Sickening: Landmark survey reveals how the elderly are neglected and abused in 91 of 92 care homes
Abuse of the elderly in care homes is widespread, the biggest survey of staff has found.
Old people suffered neglect, rough treatment or abusive behaviour in 91 of the 92 homes surveyed.
One in three residents are treated like inmates, never leaving the home except for hospital visits, the report said.
Around 5 per cent of care home workers questioned in England said they had seen verbal abuse of the elderly, and 1 per cent saw physical abuse.
Old people suffered neglect, rough treatment or abusive behaviour in 91 of the 92 homes surveyed
The researchers stressed that the findings – based on reports from 1,544 care home staff – were likely to be ‘the tip of the iceberg’. Further behaviour classed as ‘abusive’ under official definitions reported by care home staff included:
In the survey by University College London psychiatrists, published in the journal PLOS ONE, staff responded anonymously to questions about their colleagues’ behaviour.
Lead author Dr Claudia Cooper said: ‘We found low rates of verbal and physical abuse; the abusive behaviours were largely matters of neglect.
‘These behaviours were most common in care homes that also had high rates of staff burnout, which suggests it’s a consequence of staff under pressure and unable to provide the level of care they would like.’
The report said positive behaviour was more common than abuse. But it found that 15 per cent also said activities were not planned to reflect a resident’s interests.
Dr Cooper added: ‘One of the things that struck me most about our findings was that a third of people had not been taken out of their home for enjoyment. It is really important when you are living in a care home that you stay in touch with the outside world and have positive activities that fit in with your interests.’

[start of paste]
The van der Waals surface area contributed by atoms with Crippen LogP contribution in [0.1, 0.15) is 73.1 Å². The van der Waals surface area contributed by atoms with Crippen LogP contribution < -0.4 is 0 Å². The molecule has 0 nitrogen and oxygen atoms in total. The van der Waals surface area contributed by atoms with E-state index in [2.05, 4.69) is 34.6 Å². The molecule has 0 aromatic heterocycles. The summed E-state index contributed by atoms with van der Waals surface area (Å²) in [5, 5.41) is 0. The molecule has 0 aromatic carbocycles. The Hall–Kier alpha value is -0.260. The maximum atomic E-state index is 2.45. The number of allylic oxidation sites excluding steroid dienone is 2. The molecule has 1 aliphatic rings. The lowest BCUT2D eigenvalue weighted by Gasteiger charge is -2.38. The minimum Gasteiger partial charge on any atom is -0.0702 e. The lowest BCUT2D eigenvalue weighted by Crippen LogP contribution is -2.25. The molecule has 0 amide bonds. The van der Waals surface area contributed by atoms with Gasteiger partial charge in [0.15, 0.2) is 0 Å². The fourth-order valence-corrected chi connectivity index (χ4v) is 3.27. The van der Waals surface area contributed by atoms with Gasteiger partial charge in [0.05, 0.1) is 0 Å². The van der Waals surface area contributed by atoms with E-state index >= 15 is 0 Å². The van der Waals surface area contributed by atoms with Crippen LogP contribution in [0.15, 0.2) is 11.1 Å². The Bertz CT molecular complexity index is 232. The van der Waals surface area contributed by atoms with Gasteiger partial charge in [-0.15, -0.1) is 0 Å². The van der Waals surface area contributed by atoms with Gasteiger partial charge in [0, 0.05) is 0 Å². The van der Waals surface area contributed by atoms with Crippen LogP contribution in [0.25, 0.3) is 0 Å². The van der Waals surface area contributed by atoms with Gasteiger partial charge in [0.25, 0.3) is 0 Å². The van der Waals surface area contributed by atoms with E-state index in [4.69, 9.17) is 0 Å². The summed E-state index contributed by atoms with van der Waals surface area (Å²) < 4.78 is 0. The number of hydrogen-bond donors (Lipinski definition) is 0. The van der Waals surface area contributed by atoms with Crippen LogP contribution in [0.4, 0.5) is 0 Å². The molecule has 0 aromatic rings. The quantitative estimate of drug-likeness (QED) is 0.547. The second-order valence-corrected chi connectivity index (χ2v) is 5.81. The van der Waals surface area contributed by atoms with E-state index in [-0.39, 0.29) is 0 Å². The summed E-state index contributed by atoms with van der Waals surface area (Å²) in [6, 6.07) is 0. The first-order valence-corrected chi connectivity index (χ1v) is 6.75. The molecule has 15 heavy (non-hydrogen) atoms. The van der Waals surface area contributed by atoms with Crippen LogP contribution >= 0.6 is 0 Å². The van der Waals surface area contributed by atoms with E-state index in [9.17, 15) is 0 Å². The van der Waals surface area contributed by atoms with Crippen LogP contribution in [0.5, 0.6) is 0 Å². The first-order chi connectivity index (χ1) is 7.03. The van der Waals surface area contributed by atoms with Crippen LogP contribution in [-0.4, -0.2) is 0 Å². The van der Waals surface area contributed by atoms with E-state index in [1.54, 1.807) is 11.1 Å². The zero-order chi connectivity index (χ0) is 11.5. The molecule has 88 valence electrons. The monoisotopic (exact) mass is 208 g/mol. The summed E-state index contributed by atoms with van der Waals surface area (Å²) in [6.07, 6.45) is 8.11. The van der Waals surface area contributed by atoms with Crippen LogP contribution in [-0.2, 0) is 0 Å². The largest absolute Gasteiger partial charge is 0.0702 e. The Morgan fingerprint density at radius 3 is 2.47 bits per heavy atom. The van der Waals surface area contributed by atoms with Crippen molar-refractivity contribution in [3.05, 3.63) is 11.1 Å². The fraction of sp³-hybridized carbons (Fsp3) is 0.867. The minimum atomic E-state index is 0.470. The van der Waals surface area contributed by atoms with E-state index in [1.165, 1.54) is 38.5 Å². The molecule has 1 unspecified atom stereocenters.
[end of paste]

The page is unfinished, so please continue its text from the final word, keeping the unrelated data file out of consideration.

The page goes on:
In 2016, the Care Quality Commission watchdog said that across the UK there were around 40,000 reports of ‘safeguarding issues’, as reports of elderly abuse are known.
The Mail has lobbied for improved standards in its Dignity for the Elderly campaign.
Co-author Dr Penny Rapaport said: ‘Most care homes and staff strive to provide care designed around a person’s needs, which requires getting to know the resident. But often this goes by the wayside, with staff focusing on getting through each day.’
The researchers stressed that the findings – based on reports from 1,544 care home staff – were likely to be ‘the tip of the iceberg’
More than two thirds of care residents have dementia, which can make caring for them challenging, especially in the face of limited training and resources.
Professor Gill Livingston, from the university, said: ‘With the right training, staff may be able to deliver more effective care that doesn’t need to be more expensive or time-consuming.’
Dr Doug Brown, of the Alzheimer’s Society, said: ‘By 2021, a million people in the UK will have dementia. The Government must act now with meaningful investment and reform or we risk the system collapsing.’
Caroline Abrahams, from Age UK, said: ‘It is deeply distressing to hear of older people badly let down by a system that has failed to treat them with dignity or protect them from abuse.’